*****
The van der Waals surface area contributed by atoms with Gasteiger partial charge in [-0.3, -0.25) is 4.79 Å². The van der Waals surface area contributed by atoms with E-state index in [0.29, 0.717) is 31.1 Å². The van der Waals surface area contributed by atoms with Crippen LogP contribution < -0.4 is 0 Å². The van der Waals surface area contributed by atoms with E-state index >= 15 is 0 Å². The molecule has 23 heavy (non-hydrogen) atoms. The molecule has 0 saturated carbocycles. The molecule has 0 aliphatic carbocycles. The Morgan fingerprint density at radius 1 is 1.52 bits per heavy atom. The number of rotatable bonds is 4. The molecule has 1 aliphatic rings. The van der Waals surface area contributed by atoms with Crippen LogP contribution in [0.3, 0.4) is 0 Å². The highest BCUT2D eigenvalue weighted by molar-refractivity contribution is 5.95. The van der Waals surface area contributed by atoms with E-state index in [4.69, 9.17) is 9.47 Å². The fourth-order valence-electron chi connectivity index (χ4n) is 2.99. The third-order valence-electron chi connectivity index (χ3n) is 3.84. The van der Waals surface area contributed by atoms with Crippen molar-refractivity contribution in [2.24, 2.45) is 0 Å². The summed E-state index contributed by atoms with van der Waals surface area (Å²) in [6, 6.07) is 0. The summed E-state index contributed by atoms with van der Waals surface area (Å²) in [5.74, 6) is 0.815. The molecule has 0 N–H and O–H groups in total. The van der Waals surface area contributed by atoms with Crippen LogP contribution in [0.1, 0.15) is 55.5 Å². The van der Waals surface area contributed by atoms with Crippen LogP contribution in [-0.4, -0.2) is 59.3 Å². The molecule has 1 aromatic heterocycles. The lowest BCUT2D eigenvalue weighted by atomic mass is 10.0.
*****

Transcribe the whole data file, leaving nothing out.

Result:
The van der Waals surface area contributed by atoms with Gasteiger partial charge in [-0.3, -0.25) is 4.79 Å². The van der Waals surface area contributed by atoms with E-state index in [0.29, 0.717) is 31.1 Å². The van der Waals surface area contributed by atoms with Crippen LogP contribution < -0.4 is 0 Å². The van der Waals surface area contributed by atoms with E-state index >= 15 is 0 Å². The molecule has 23 heavy (non-hydrogen) atoms. The molecule has 0 saturated carbocycles. The molecule has 0 aliphatic carbocycles. The Morgan fingerprint density at radius 1 is 1.52 bits per heavy atom. The number of rotatable bonds is 4. The molecule has 1 aliphatic rings. The van der Waals surface area contributed by atoms with Crippen LogP contribution in [0.3, 0.4) is 0 Å². The highest BCUT2D eigenvalue weighted by molar-refractivity contribution is 5.95. The van der Waals surface area contributed by atoms with E-state index in [4.69, 9.17) is 9.47 Å². The fourth-order valence-electron chi connectivity index (χ4n) is 2.99. The third-order valence-electron chi connectivity index (χ3n) is 3.84. The van der Waals surface area contributed by atoms with Crippen molar-refractivity contribution in [2.24, 2.45) is 0 Å². The summed E-state index contributed by atoms with van der Waals surface area (Å²) in [6, 6.07) is 0. The summed E-state index contributed by atoms with van der Waals surface area (Å²) in [5.74, 6) is 0.815. The molecule has 0 N–H and O–H groups in total. The van der Waals surface area contributed by atoms with Crippen LogP contribution in [0.1, 0.15) is 55.5 Å². The van der Waals surface area contributed by atoms with Crippen LogP contribution in [-0.4, -0.2) is 59.3 Å². The molecule has 1 aromatic heterocycles. The lowest BCUT2D eigenvalue weighted by atomic mass is 10.0.